Filtered By: Money

Philippines’ debt-to-GDP ratio subsides to 60.9% as of end-2022

The level of the country’s debt stock proportionate to the size of the economy or debt-to-gross domestic product (GDP) ratio shrunk as of the of 2022, data released by the Bureau of the Treasury (BTr) on Thursday showed.

For end-2022, the Philippines’ debt-to-GDP ratio stood at 60.9%, down from the 63.7% level as of the third quarter of last year —a 17-year high or the highest since 2005. 

The debt-to-GDP ratio represents the amount of the government’s debt stock relative to the size of the economy.

Last year’ debt-to-economy level fell nearly within the internally recommended comfortable threshold of 60%.

It also exceeded the government's target of 61.8% debt-to-GDP ratio for the entire 2022 under its Medium-Term Fiscal Framework (MTFF).

“Our medium-term fiscal plan and exemplary GDP growth have allowed us to outpace our borrowings. This gives us confidence that we can reach our targets by 2025,” Finance Secretary Benjamin Diokno said in a separate statement.

In a text message, Diokno said the contraction of the debt-to-GDP ratio resulted from “the national government’s payment of its foreign debt, peso appreciation, and better than expected GDP growth rate.”

“That’s good news,” the Finance chief said.

The country’s running debt stock stood at P13.42 trillion, down by P225.31 billion or 1.7% from P13.644 trillion as of end-November amid the peso’s appreciation which reduced the local currency equivalent of foreign currency denominated borrowings as well as the maturity of some government securities.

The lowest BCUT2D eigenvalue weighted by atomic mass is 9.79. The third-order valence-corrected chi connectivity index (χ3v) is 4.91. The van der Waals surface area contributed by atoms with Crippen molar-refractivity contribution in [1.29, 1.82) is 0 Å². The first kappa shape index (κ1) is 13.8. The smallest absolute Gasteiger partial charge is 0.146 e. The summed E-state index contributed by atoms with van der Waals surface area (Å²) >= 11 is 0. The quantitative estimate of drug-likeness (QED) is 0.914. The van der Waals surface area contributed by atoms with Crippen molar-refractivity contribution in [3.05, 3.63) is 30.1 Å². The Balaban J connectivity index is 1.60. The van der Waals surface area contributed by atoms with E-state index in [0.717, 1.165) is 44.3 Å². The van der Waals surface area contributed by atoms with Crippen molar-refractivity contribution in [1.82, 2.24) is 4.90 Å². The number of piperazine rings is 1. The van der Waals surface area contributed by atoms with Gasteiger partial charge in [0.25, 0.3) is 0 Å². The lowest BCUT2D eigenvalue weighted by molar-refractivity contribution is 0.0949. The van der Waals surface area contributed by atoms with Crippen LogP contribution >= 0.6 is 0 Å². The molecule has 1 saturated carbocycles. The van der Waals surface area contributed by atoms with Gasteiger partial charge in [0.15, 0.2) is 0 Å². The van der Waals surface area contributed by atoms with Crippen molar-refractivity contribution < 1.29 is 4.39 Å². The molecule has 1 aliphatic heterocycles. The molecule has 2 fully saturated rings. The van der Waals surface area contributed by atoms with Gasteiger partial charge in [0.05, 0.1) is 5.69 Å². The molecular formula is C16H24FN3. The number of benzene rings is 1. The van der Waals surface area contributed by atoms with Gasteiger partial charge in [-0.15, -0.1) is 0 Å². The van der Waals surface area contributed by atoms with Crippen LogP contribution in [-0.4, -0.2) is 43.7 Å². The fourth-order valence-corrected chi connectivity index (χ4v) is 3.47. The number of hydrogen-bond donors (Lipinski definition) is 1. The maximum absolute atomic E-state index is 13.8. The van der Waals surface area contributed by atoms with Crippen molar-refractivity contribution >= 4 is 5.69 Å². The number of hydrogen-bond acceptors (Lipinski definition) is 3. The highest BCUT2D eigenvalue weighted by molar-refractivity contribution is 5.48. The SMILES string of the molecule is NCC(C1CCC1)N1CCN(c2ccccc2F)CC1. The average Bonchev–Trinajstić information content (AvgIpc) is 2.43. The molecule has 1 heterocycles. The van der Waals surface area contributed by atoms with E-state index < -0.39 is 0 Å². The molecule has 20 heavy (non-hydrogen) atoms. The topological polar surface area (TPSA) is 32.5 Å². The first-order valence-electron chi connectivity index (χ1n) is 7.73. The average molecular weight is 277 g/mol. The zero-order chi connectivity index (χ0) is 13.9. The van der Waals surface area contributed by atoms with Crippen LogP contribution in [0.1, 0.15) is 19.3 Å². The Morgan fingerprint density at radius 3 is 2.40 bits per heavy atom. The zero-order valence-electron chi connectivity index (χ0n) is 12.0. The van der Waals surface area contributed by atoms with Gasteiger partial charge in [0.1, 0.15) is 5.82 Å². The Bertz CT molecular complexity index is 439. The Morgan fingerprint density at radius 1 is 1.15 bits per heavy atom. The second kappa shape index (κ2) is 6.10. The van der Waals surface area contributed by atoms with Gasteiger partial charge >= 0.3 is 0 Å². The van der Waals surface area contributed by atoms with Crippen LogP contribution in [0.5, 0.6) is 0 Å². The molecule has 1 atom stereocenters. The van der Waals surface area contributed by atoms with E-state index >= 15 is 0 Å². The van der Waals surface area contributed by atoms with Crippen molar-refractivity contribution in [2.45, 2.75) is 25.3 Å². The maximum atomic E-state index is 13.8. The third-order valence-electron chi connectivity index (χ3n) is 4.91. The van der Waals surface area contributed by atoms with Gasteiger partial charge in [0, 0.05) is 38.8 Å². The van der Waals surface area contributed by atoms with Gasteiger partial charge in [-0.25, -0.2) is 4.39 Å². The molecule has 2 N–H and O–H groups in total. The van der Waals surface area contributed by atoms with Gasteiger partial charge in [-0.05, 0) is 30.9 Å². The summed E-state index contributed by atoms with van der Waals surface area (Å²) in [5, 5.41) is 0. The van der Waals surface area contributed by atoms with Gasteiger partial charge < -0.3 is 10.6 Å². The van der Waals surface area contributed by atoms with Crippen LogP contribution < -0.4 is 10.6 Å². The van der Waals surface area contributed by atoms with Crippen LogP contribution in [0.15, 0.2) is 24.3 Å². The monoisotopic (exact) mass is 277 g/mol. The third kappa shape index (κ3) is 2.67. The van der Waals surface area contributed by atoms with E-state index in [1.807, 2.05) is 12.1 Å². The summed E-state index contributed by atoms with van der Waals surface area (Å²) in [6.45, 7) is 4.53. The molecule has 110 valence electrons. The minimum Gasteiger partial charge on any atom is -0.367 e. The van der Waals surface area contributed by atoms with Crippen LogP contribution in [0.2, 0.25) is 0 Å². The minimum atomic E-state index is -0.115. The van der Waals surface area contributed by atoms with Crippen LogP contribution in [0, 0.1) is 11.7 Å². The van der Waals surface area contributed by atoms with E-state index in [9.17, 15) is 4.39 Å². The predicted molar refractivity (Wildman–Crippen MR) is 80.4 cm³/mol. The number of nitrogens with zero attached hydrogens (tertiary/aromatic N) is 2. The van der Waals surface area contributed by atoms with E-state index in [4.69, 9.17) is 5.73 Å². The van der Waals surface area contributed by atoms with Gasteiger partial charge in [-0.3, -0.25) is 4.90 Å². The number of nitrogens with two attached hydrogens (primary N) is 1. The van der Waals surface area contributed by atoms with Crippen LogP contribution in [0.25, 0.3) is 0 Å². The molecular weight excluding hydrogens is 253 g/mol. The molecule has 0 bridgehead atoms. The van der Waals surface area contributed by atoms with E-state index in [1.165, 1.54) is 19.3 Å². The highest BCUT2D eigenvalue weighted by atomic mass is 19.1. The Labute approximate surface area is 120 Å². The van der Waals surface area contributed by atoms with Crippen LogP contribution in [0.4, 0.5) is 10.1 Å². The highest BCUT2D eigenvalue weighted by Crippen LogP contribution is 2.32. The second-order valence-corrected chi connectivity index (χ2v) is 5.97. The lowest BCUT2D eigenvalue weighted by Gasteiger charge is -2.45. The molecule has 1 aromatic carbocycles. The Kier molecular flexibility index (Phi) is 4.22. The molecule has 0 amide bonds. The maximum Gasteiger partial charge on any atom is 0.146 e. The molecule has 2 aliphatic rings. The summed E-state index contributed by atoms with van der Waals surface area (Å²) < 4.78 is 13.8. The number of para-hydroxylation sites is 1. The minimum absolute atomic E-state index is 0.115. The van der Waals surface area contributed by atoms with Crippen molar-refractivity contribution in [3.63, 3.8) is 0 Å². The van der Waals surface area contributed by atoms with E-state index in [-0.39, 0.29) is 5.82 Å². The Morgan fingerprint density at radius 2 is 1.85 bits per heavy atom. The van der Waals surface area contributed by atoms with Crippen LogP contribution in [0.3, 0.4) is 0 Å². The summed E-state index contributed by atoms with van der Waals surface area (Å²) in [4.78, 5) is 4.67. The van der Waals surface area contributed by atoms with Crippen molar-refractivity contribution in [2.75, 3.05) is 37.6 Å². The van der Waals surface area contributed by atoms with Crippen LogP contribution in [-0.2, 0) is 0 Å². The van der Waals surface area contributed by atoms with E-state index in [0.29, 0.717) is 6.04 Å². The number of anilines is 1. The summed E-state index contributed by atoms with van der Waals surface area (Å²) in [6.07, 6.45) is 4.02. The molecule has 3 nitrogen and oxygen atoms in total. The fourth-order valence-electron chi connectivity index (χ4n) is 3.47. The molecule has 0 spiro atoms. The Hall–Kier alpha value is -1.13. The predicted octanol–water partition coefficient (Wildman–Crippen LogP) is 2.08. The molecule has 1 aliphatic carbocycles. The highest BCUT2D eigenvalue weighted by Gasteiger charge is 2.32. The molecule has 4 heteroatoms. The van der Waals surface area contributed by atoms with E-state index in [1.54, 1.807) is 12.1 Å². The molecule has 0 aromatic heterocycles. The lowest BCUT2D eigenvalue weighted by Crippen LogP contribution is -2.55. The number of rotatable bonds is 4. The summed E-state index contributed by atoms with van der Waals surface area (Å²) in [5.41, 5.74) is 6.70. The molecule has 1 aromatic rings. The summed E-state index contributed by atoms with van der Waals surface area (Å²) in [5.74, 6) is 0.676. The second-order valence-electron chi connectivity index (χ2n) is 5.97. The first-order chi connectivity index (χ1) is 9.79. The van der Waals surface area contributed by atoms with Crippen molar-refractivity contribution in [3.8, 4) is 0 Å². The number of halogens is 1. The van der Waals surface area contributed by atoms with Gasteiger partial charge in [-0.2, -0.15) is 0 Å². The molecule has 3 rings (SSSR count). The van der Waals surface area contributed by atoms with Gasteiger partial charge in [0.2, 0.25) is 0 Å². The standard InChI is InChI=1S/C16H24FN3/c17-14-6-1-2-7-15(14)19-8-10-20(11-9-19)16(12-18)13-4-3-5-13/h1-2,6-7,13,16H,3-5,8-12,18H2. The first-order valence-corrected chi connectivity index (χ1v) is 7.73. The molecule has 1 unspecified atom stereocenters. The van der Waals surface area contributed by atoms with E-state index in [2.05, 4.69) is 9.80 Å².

Meanwhile, the economy as measured by GDP —total value of goods and services produced in a specific period— grew 7.6%, the highest growth rate since 1976 when the economy accelerate by 8.8%

In peso terms, the Philippine economy is valued at P22.02 trillion in 2022, according to the Philippine Statistics Authority.

Sought for comment, Rizal Commercial Banking Corp. chief economist Michael Ricafort said the decline in the debt-to-GDP ratio “may have to do with faster GDP/economic growth that also increased the denominator and mathematically reduced the debt-to-GDP ratio.”

Likewise, ING Bank Manila senior economist Nicholas Antonio Mapa told GMA News Online that “the improvement in debt to gdp ratio was welcome.”

“However, the longer we stay above 60%… we will always be susceptible to a downgrade. It’s clear that the strategy for fiscal consolidation hinges on growth to hit or surpass the target,” Mapa said.

Under the administration’s MITF, the government aims to bring down the debt-to-GDP ratio to less than 60% by 2025 and further shrink it to 51.1% by 2028 as well as reduce the deficit-to-GDP ratio to 3% by 2028; and maintain high infrastructure spending at 5% to 6% of GDP annually.

Diokno said that the country’s debt management strategy prioritizes the domestic market over external sources to protect the country against foreign exchange risk as fluctuations in exchange rates run the risk of increasing debt service payments each time the peso depreciates.

Prior to the COVID-19 pandemic, the Philippines’ debt-to-GDP ratio reached a record low of 39.6% in 2019. — RSJ, GMA Integrated News